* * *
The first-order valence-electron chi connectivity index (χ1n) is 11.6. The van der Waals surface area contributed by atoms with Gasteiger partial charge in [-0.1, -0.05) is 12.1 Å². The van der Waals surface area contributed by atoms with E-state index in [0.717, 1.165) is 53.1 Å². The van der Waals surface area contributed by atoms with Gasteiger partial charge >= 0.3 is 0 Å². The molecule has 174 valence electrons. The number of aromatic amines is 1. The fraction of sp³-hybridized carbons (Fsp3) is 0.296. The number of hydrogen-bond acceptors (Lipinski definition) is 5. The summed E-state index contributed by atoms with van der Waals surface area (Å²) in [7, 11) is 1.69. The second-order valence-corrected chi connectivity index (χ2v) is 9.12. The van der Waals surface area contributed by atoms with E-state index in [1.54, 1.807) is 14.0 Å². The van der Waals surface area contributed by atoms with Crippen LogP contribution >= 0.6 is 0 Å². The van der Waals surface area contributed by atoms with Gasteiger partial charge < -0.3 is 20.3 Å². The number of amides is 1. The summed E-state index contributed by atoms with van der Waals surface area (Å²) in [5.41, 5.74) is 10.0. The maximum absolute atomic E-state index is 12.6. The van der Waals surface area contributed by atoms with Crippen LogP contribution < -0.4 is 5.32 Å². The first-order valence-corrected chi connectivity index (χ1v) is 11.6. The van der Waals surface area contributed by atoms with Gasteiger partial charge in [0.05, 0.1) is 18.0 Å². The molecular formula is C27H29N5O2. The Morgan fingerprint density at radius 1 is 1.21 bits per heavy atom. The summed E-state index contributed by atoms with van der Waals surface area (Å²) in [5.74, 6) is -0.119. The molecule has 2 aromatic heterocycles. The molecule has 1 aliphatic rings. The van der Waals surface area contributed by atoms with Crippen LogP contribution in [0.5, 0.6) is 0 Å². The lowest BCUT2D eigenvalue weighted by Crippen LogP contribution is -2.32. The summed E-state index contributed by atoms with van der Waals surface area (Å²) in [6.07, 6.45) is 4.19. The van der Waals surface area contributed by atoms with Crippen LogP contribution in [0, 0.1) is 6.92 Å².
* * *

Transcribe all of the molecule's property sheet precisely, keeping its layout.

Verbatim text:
The first-order valence-electron chi connectivity index (χ1n) is 11.6. The van der Waals surface area contributed by atoms with Gasteiger partial charge in [-0.1, -0.05) is 12.1 Å². The van der Waals surface area contributed by atoms with E-state index in [0.717, 1.165) is 53.1 Å². The van der Waals surface area contributed by atoms with Gasteiger partial charge >= 0.3 is 0 Å². The molecule has 174 valence electrons. The number of aromatic amines is 1. The fraction of sp³-hybridized carbons (Fsp3) is 0.296. The number of hydrogen-bond acceptors (Lipinski definition) is 5. The summed E-state index contributed by atoms with van der Waals surface area (Å²) in [7, 11) is 1.69. The second-order valence-corrected chi connectivity index (χ2v) is 9.12. The van der Waals surface area contributed by atoms with E-state index in [1.54, 1.807) is 14.0 Å². The van der Waals surface area contributed by atoms with Crippen LogP contribution >= 0.6 is 0 Å². The van der Waals surface area contributed by atoms with Gasteiger partial charge < -0.3 is 20.3 Å². The number of amides is 1. The summed E-state index contributed by atoms with van der Waals surface area (Å²) in [5.41, 5.74) is 10.0. The maximum absolute atomic E-state index is 12.6. The van der Waals surface area contributed by atoms with Crippen LogP contribution < -0.4 is 5.32 Å². The first-order valence-corrected chi connectivity index (χ1v) is 11.6. The van der Waals surface area contributed by atoms with Gasteiger partial charge in [0.05, 0.1) is 18.0 Å². The molecular formula is C27H29N5O2. The Morgan fingerprint density at radius 1 is 1.21 bits per heavy atom. The summed E-state index contributed by atoms with van der Waals surface area (Å²) in [5.74, 6) is -0.119. The molecule has 2 aromatic heterocycles. The molecule has 1 aliphatic rings. The van der Waals surface area contributed by atoms with Crippen LogP contribution in [0.5, 0.6) is 0 Å². The lowest BCUT2D eigenvalue weighted by Crippen LogP contribution is -2.32. The summed E-state index contributed by atoms with van der Waals surface area (Å²) in [6.07, 6.45) is 4.19. The van der Waals surface area contributed by atoms with Crippen LogP contribution in [0, 0.1) is 6.92 Å².